In the southern U.S. state of Louisiana, the two candidates for governor squared off in a final televised debate Wednesday. Public opinion polls show the race too close to call ahead of Saturday's voting. The election will be of historic importance, no matter who wins. One candidate is the son of immigrants from India and would be the first non-white governor since the Reconstruction period following the Civil War. The other candidate would be the first woman ever to hold that office in Louisiana or anywhere else in the southern United States.
Here in New Orleans, there were few sparks in the final debate of the Louisiana gubernatorial campaign. The two candidates were cordial, even friendly with each other and they had few disagreements on major issues.
Lieutenant Governor Kathleen Blanco, the Democratic candidate, stressed the advance her election would make for women. "I am not asking you to vote for me just because I am a woman. I do not think that would be a fair request," she says. "I am here because I have earned my way. I have served you to the best of my ability and in each and every job I have done better than what was there before me."
The Republican candidate, Bobby Jindal, a former Assistant secretary of Health and Human Services in the Bush administration, emphasized the need for a more dynamic, business-like governor. "Elect a problem solver, not a career politician," he says. "I am here to ask for your vote because I know, working together, we can cut those taxes and cut those paperwork requirements, start adding value to the products that are made in Louisiana so that our kids do not have to go elsewhere to use their talents."
The main contrasts between the two candidates, other than gender, are found in age and skin color. Mrs. Blanco is 60 years old and Mr. Jindal is 32 years old. Mrs. Blanco -- whose maiden name is Babineaux -- is descended from Louisiana's Cajuns, people of French ancestry who were forced to flee their homes in Canada after the British took over in the middle of the 18th Century. Mr. Jindal's parents were immigrants from India and his dark complexion has become a factor in this contest.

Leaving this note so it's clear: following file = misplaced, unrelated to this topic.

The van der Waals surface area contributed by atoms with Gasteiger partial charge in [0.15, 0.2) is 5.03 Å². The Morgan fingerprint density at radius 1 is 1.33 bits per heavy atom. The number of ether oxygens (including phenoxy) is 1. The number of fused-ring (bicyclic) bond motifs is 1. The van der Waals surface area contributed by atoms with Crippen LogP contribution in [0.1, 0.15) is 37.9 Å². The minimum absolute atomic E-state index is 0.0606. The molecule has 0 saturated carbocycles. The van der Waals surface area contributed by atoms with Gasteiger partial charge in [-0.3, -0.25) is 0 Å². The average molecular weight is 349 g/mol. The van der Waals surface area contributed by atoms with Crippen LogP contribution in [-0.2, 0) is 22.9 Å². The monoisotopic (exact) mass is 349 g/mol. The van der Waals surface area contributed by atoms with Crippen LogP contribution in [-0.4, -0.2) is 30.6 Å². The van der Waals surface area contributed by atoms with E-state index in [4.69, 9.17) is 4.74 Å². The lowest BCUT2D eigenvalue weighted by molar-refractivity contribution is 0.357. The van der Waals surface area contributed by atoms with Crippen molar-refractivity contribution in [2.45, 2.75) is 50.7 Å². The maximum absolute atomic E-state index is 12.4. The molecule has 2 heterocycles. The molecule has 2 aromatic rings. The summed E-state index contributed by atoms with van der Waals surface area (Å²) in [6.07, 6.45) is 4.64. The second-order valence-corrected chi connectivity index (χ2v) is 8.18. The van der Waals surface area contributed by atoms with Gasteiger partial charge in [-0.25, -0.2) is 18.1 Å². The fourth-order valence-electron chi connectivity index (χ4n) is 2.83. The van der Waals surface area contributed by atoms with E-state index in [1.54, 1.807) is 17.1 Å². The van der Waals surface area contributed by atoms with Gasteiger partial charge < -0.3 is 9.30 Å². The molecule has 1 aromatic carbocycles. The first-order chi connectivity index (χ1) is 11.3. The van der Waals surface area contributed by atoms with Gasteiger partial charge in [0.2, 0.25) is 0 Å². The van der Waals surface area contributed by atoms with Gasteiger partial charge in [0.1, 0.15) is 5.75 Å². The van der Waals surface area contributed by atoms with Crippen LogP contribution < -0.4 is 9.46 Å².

Although he is a conservative Republican and most blacks in this state are Democrats, Mr. Jindal has attracted support from many blacks, including the mayor of New Orleans, Ray Nagin. "Now, Bobby Jindal and I do not agree on everything, but there is no doubt he is the candidate who can bring better jobs and move Louisiana ahead," says Mr. Nagin. "This year it cannot matter whether we are Democrats or Republicans. We have to do what is right for Louisiana."
This endorsement drew fire from many traditional Black Democrats and upset the usual pattern of state politics. Kathleen Blanco has held a strong lead in communities that are strongly Democrat, but her chances of winning will depend greatly on voter turnout.
Political analysts say that if Mr. Jindal can attract even a small percentage of black votes, while keeping a grip on the deeply conservative areas of the state, he will win Saturday's election. The rise of Bobby Jindal has surprised many political observers, who recall that Louisiana voters came close to electing former Ku Klux Klan leader David Duke as governor, 12 years ago. However, whatever racial prejudice may still exist in the state is not stopping many white conservatives from supporting Mr. Jindal.
This election has been different from past elections, especially in terms of the quality of the candidates and the relative civility of their campaigns.
Louisiana political columnist John Maginnis -- in an essay published Wednesday in the "New Orleans Times Picayune" says this race is attracting voters because there is -- in his words -- " . . . the opportunity to choose between the better of two candidates instead of the usual lesser of two evils."
Officials expect a large turnout for Saturday's polling.